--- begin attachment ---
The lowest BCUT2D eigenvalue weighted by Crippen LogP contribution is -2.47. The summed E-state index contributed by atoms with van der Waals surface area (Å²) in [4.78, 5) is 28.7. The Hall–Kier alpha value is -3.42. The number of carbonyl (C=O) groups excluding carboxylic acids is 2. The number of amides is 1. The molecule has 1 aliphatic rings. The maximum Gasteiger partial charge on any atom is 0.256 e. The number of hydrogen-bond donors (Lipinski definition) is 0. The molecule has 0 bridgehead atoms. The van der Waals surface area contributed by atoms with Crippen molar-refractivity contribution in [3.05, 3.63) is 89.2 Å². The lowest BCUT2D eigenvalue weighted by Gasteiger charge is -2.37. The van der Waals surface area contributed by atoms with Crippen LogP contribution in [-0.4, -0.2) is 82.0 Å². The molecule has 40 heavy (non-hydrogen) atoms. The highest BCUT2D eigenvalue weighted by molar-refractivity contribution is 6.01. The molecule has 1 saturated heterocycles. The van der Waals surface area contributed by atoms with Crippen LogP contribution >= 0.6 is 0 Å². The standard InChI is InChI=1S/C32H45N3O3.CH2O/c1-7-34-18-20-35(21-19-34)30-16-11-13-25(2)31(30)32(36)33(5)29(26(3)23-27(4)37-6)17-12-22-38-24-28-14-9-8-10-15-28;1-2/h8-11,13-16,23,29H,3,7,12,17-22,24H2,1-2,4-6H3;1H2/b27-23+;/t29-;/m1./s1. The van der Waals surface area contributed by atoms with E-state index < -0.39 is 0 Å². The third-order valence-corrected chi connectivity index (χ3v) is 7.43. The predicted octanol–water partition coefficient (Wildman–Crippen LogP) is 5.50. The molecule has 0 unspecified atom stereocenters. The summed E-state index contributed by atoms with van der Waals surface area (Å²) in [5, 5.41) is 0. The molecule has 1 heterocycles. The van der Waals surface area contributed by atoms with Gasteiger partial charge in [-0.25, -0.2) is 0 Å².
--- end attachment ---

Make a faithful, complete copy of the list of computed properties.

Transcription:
The lowest BCUT2D eigenvalue weighted by Crippen LogP contribution is -2.47. The summed E-state index contributed by atoms with van der Waals surface area (Å²) in [4.78, 5) is 28.7. The Hall–Kier alpha value is -3.42. The number of carbonyl (C=O) groups excluding carboxylic acids is 2. The number of amides is 1. The molecule has 1 aliphatic rings. The maximum Gasteiger partial charge on any atom is 0.256 e. The number of hydrogen-bond donors (Lipinski definition) is 0. The molecule has 0 bridgehead atoms. The van der Waals surface area contributed by atoms with Crippen molar-refractivity contribution in [3.05, 3.63) is 89.2 Å². The lowest BCUT2D eigenvalue weighted by Gasteiger charge is -2.37. The van der Waals surface area contributed by atoms with Crippen LogP contribution in [-0.4, -0.2) is 82.0 Å². The molecule has 40 heavy (non-hydrogen) atoms. The highest BCUT2D eigenvalue weighted by molar-refractivity contribution is 6.01. The molecule has 1 saturated heterocycles. The van der Waals surface area contributed by atoms with Crippen LogP contribution >= 0.6 is 0 Å². The standard InChI is InChI=1S/C32H45N3O3.CH2O/c1-7-34-18-20-35(21-19-34)30-16-11-13-25(2)31(30)32(36)33(5)29(26(3)23-27(4)37-6)17-12-22-38-24-28-14-9-8-10-15-28;1-2/h8-11,13-16,23,29H,3,7,12,17-22,24H2,1-2,4-6H3;1H2/b27-23+;/t29-;/m1./s1. The van der Waals surface area contributed by atoms with E-state index < -0.39 is 0 Å². The third-order valence-corrected chi connectivity index (χ3v) is 7.43. The predicted octanol–water partition coefficient (Wildman–Crippen LogP) is 5.50. The molecule has 0 unspecified atom stereocenters. The summed E-state index contributed by atoms with van der Waals surface area (Å²) in [5, 5.41) is 0. The molecule has 1 heterocycles. The van der Waals surface area contributed by atoms with Gasteiger partial charge in [-0.25, -0.2) is 0 Å².